# S-number And Base Speed For Performance Evaluation

Discussion in 'Boat Design' started by Calculator, Feb 12, 2011.

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### CalculatorCalculator

In the February/March 2011 issue of Professional Boatbuilder magazine, the ROVINGS section by Dan Spurr, there was a summary of a section of “The Design Ratios” by Eric w. Sponberg of SPONBERG YACHT DESIGN INC. dealing with the S Number. The S Number is a formula that assesses relative performance of sailing yachts, giving values that range from 1 to 10, with sub-ranges of these values assigned to Racing Machines (5-10), Racer-Cruisers (3-5), Cruisers (2-3) and Lead Sleds (1-2). The formula for monohulls is:

S# = 3.972 x 10^[-DLR/526 + 0.691 x (log(SAD)-1)^0.8]
DLR in the formula is Displacement-Length Ratio and SAD is Sail Area/Displacement Ratio.

The MULTIHULL DYNAMICS, INC. website has used the term Base SpeedTM to do comparisons of performance potential of over 1100 multihull sailboats. It results in a projected “Best Day’s Run” speed over a 24 hour period under racing conditions. It uses sail area, waterline length and displacement in the equation :

Base Speed = 1.7*(Lwl^0.5)*(SA^0.352)/((Disp*2240)^0.253)

where Lwl is waterline length in feet, SA is upwind sail are in square feet and Disp is design displacement in long tons.

It resulted from curve fitting actual race results for 89 boats, both monohulls and multihulls. It is used in Europe and other locations for handicapping multihull races. It was developed by Richard Boehmer of Great Britain, who emphasized that “Simple equations like Base Speed provide speeds that are best used for relative comparisons.” Sponberg makes a similar statement for S#.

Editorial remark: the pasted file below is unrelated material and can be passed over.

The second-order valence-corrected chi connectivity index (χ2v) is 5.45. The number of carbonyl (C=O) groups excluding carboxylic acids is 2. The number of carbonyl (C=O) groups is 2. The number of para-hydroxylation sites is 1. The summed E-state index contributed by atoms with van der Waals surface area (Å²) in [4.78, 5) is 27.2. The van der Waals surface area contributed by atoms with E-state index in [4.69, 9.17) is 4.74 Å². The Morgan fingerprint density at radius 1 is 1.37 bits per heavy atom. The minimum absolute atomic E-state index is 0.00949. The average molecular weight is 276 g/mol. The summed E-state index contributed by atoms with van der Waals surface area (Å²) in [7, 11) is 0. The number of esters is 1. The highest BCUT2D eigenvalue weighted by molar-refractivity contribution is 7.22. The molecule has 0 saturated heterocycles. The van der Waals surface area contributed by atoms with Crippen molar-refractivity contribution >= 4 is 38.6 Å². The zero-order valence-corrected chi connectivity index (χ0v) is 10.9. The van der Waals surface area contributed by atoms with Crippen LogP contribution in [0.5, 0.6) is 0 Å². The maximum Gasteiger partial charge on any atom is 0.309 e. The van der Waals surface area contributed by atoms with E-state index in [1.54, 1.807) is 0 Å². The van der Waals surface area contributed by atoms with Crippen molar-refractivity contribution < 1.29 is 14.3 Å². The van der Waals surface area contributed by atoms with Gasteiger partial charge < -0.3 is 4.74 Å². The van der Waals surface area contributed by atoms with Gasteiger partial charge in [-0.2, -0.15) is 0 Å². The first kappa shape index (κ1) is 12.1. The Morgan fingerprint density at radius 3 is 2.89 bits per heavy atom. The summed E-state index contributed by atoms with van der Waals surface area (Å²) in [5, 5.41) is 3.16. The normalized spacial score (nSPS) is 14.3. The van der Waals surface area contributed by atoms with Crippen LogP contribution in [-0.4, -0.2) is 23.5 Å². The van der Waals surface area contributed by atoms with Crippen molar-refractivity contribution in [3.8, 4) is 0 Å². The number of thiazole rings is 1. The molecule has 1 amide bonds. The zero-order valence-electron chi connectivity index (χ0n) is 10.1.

The article roused my curiosity as to the applicability of the S# to catamaran sailboats and how it compared with Base Speed as a method of evaluating performance potential.

The article stated that the values of S# ranged from 1 to 10 because of the logarithmic nature of the formula. The first thing I discovered when I computed S# values for the 990 catamaran sailboats in the MDI database was that many of them resulted in values greater than 10. Examination of the formula shows that, while one term is logarithmic, the other is not and the limit of 10 must have been imposed by the choice of 3.972 as a scaling constant to make the answers fit a range of 1 to 10. The boat that drove the scaling is Alinghi, a 110 foot long ocean racing catamaran, the highest performing boat in the database.

I calculated a constant of 1.52 to make my largest S# value equal 10 and plotted the values as shown in the chart in the attachment. The chart is marked with the various S# categories and appear logical from what I know about the boats. So it could be concluded that the S# can be used to illustrate the relative performance potential of catamarans as it is for monohulls. However, the formula for catamarans is:

S# = 1.52 x 10^[-DLR/526 + 0.691 x (log(SAD)-1)^0.8]

Comparing the value of S# and Base Speed as indicators of relative performance potential, I was initially turned off by the fact that S# is just a number. Without comparing its value for one boat against another, it has little meaning. Base Speed, on the other hand, is an estimate of average speed over a 24 hour period under race conditions.

However, when S# is plotted against Base Speed (see chart in attachment), its significance becomes apparent as follows. Whereas Base Speed indicates how fast a boat can go, it doesn’t give any indication of the type of boat. S# gives both, but as just a number. So, the fastest boats with lower S# are big, fast cruisers and racing cruisers (think Gunboat 90). The fast boats with very high S# are indeed racers.

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